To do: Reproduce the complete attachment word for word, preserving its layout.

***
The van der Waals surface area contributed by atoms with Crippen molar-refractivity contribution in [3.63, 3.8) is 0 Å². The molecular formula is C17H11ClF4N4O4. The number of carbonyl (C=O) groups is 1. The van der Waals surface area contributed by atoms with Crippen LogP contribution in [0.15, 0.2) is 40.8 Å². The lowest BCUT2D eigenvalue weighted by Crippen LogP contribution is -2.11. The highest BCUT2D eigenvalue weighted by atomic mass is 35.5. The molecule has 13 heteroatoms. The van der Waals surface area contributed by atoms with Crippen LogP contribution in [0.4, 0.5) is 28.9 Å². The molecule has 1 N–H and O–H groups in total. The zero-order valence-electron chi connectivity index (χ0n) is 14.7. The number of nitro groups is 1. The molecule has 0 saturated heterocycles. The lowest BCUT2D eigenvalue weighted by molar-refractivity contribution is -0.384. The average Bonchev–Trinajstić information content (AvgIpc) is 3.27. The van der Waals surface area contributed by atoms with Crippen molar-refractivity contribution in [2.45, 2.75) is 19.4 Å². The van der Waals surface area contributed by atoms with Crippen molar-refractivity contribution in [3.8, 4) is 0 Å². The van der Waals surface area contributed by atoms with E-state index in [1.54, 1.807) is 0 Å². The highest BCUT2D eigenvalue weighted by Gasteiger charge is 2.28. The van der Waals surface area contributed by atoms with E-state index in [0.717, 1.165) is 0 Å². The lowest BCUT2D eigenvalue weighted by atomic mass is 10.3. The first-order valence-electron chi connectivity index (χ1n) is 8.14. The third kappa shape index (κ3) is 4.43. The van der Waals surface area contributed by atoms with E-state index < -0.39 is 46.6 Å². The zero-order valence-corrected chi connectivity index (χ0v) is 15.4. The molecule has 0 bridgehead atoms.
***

The van der Waals surface area contributed by atoms with Crippen molar-refractivity contribution in [3.63, 3.8) is 0 Å². The molecular formula is C17H11ClF4N4O4. The number of carbonyl (C=O) groups is 1. The van der Waals surface area contributed by atoms with Crippen LogP contribution in [0.15, 0.2) is 40.8 Å². The lowest BCUT2D eigenvalue weighted by Crippen LogP contribution is -2.11. The highest BCUT2D eigenvalue weighted by atomic mass is 35.5. The molecule has 13 heteroatoms. The van der Waals surface area contributed by atoms with Crippen LogP contribution in [0.4, 0.5) is 28.9 Å². The molecule has 1 N–H and O–H groups in total. The zero-order valence-electron chi connectivity index (χ0n) is 14.7. The number of nitro groups is 1. The molecule has 0 saturated heterocycles. The lowest BCUT2D eigenvalue weighted by molar-refractivity contribution is -0.384. The average Bonchev–Trinajstić information content (AvgIpc) is 3.27. The van der Waals surface area contributed by atoms with Crippen molar-refractivity contribution in [2.45, 2.75) is 19.4 Å². The van der Waals surface area contributed by atoms with Crippen molar-refractivity contribution in [3.8, 4) is 0 Å². The van der Waals surface area contributed by atoms with E-state index in [1.54, 1.807) is 0 Å². The highest BCUT2D eigenvalue weighted by Gasteiger charge is 2.28. The van der Waals surface area contributed by atoms with E-state index in [0.717, 1.165) is 0 Å². The lowest BCUT2D eigenvalue weighted by atomic mass is 10.3. The first-order valence-electron chi connectivity index (χ1n) is 8.14. The third kappa shape index (κ3) is 4.43. The van der Waals surface area contributed by atoms with E-state index < -0.39 is 46.6 Å². The zero-order valence-corrected chi connectivity index (χ0v) is 15.4. The molecule has 0 bridgehead atoms.